Primary Source: The Wesleyan Media Project

The Wesleyan Media Project has become a go-to authority for election-related data.

The 2018 election season surprised many with its record-breaking volume of political advertising. For real-time insights into the ad war playing out, numerous mainstream media outlets turned to Wesleyan Associate Professor of Government Erika Franklin Fowler and her colleagues at the Wesleyan Media Project (WMP). In October 2018 alone, close to 3,000 news articles cited WMP’s research or quoted one of its codirectors for analysis. Which are the hottest races? Which candidates’ ads are dominating the airwaves? What issues are the major parties focused on? And who is paying for all these ads?

How do they answer these perennially interesting questions? Data. Since 2010, the Wesleyan Media Project has tracked the volume and content of political advertising on local broadcast and national cable television in all 210 media markets in the United States. The underlying data comes from Kantar/CMAG, a commercial company that sells it to parties, candidates, news media, and others who have an interest in knowing what is being said on airwaves across the country.

“Students who work for us—through paid research assistant positions or through tutorials in the classroom—watch each video and answer a host of questions including the sponsor, tone, and issues mentioned in the ad, which we then merge back to the frequency database that tells us how often, on which programs and stations, and during which days and times each ad aired,” explained Fowler. “From there we analyze aggregate trends—in issue discussion, tone, and spending (including dark money spending)—releasing information in real time on these analyses to news media and the public.”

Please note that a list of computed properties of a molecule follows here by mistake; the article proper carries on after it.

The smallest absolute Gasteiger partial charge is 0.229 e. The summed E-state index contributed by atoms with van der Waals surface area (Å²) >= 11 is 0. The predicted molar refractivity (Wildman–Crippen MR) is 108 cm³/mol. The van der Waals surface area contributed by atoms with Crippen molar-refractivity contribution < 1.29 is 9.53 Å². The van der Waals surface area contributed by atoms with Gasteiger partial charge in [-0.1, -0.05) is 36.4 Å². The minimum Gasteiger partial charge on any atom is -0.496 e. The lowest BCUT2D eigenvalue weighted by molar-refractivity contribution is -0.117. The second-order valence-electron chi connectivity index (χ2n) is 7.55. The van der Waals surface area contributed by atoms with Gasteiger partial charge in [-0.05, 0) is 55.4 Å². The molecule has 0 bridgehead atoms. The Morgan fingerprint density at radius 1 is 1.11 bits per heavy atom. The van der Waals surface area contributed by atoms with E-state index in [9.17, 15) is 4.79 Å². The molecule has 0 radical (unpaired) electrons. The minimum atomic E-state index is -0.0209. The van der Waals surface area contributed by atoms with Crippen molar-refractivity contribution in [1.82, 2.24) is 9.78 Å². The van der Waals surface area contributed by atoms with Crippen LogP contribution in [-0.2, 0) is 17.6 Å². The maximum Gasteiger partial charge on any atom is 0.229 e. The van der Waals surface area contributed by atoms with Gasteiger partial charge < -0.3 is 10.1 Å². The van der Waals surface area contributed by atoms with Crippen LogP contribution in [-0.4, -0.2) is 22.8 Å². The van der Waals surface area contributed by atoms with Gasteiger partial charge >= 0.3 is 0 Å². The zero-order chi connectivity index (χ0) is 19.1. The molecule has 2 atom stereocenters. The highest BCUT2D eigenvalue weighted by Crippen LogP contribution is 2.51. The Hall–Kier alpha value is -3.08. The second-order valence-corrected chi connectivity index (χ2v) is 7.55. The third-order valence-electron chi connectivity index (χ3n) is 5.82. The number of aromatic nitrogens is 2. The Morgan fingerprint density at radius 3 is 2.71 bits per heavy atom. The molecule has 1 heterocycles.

“We are the only publicly available source of this information,” she adds, noting that the codirectors also use this information to inform their scholarly research.

In 2018, for the first time, WMP also analyzed and reported on social media advertising in a sampling of races, using data from Facebook and Google Ad Services. “We are fortunate to be among a small number of organizations that have access to the Facebook API, which enables us to systematically pull information from their archive,” Fowler said.

The volume and content of social media data is “several orders of magnitude larger than what we typically analyze on television,” she said. “We’ve been working in partnership with the Quantitative Analysis Center for some time on scalable methods on some other projects and are now applying those to this new challenge.”

Through a combination of external funding and support from the Office of Academic Affairs, in January WMP added a pre-doctoral fellow to the team, who will work on audiovisual computational methods to help replicate and extend the coding done by students.

Though 2018 made it clear that the great tradition of the TV campaign ad isn’t going away any time soon, Fowler expects the role of digital advertising to continue growing in 2020 and beyond.

In the immediate future, she said, “We’re keeping an eye on technological developments in the distribution method of television advertising allowing advertisers to target specific households rather than geographic areas, which will result in targeting on TV that is more similar to what is currently going on online.”

Associate Manager of Media & Public Relations at Wesleyan University